воскресенье, 3 января 2010 г.




Out of Place: Men in the Kitchen 

One of the greatest delights I find in old movies is watching everyday situations turned upside down. This is why I adore screwball comedies. But one can come across most unusual setups in the most serious films, even in dramas. Today I will cover male presence in the kitchen. “Don’t tell anyone how tied I am to your apron strings,” says Burt Lancaster’s character J.J. Hunsecker to his sister in “Sweet Smell of Success” (1957). To him it is just a metaphor, but there WERE men who were not afraid to tie real apron strings around themselves! I will feature some brave ones who dropped into kitchens not just to eat, and I will grade their behavior according to my own criteria: overall class, banter with onscreen partners, complexity of the dish, environment, etc.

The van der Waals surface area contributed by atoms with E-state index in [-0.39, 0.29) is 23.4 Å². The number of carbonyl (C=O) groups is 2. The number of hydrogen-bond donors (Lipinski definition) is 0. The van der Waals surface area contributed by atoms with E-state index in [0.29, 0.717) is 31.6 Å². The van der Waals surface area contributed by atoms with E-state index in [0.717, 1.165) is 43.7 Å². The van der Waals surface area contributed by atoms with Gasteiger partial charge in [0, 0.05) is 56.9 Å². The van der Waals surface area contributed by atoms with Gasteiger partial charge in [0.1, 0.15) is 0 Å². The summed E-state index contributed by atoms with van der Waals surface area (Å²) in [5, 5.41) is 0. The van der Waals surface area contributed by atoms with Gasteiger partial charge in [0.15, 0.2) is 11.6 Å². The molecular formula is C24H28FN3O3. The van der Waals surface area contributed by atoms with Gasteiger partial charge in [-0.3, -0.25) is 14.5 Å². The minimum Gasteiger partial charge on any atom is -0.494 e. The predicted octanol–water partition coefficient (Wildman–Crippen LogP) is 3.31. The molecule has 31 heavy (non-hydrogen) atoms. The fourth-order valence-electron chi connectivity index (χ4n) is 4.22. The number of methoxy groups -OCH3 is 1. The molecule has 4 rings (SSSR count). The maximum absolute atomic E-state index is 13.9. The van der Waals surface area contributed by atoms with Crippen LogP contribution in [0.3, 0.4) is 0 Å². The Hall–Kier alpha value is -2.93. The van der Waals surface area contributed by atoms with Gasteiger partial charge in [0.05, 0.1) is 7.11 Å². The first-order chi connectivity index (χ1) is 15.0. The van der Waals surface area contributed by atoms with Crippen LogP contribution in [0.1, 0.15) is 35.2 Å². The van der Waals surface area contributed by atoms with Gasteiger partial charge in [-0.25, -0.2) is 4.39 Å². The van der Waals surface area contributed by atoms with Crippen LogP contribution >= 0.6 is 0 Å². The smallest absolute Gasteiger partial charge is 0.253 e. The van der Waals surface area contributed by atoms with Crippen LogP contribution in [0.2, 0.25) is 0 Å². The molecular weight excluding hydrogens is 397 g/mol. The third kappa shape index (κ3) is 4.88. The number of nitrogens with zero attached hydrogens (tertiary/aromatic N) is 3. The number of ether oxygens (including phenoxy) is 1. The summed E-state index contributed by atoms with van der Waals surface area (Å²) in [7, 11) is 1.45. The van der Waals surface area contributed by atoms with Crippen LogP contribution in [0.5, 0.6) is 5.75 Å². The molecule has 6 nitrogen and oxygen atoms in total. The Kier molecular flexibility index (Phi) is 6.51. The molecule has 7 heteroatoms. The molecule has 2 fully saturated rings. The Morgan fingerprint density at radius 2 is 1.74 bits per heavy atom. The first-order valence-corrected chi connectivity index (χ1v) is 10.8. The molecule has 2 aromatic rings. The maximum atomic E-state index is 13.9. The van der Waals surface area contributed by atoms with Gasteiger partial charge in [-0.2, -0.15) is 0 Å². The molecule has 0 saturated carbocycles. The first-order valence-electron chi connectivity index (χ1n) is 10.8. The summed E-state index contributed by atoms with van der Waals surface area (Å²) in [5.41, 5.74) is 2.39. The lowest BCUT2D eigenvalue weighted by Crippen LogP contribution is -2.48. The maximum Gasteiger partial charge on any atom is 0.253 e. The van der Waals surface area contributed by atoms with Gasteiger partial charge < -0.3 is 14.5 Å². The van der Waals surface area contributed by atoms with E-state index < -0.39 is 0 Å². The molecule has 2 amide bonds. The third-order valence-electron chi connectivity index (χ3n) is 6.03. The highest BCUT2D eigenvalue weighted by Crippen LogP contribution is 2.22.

1. Van Heflin in “East Side, West Side” (1949)
* Purpose to be in the kitchen: to cook an Italian dish (eggs with mushrooms and onions) +1
* For whom he cooked: for a lady — Barbara Stanwyck +1; but she was someone else’s lady -1
* In whose house he cooked: not his own, but he was quite at home there +1
* Banter during cooking: +1
* Overall class: +5 (after all, he’s Van Heflin who could do affable like nobody else!)
* Bonus: +10 (he actually wore an apron!)
Total: 18
2. Jack Lemmon in “The Apartment” (1960)
* Purpose to be in the kitchen: to cook an Italian dish +1; but it’s just plain spaghetti -1
* For whom he cooked: for a lady — Shirley McLane +1; but she was someone else’s lady -1
* In whose house he cooked: his own, and he did not feel quite at home there! 0
* Banter during cooking: +1
* Overall class: -1 (using a badminton racket for a drainer!)
Total: 0
3. Robert Mitchum in “The River of No Return” (1954)
* Purpose to be in the kitchen: to cook some domestic fare 0; but later he cooked wild deer! +10
* For whom: for a kid +1, a man +1 and a lady — Marilyn Monroe +10 (just because he got to cook for Marilyn Monroe); although she was someone else’s lady, he wasn’t trying to entice her with his cooking, so he doesn’t get a point subtracted; later he fed two more men +2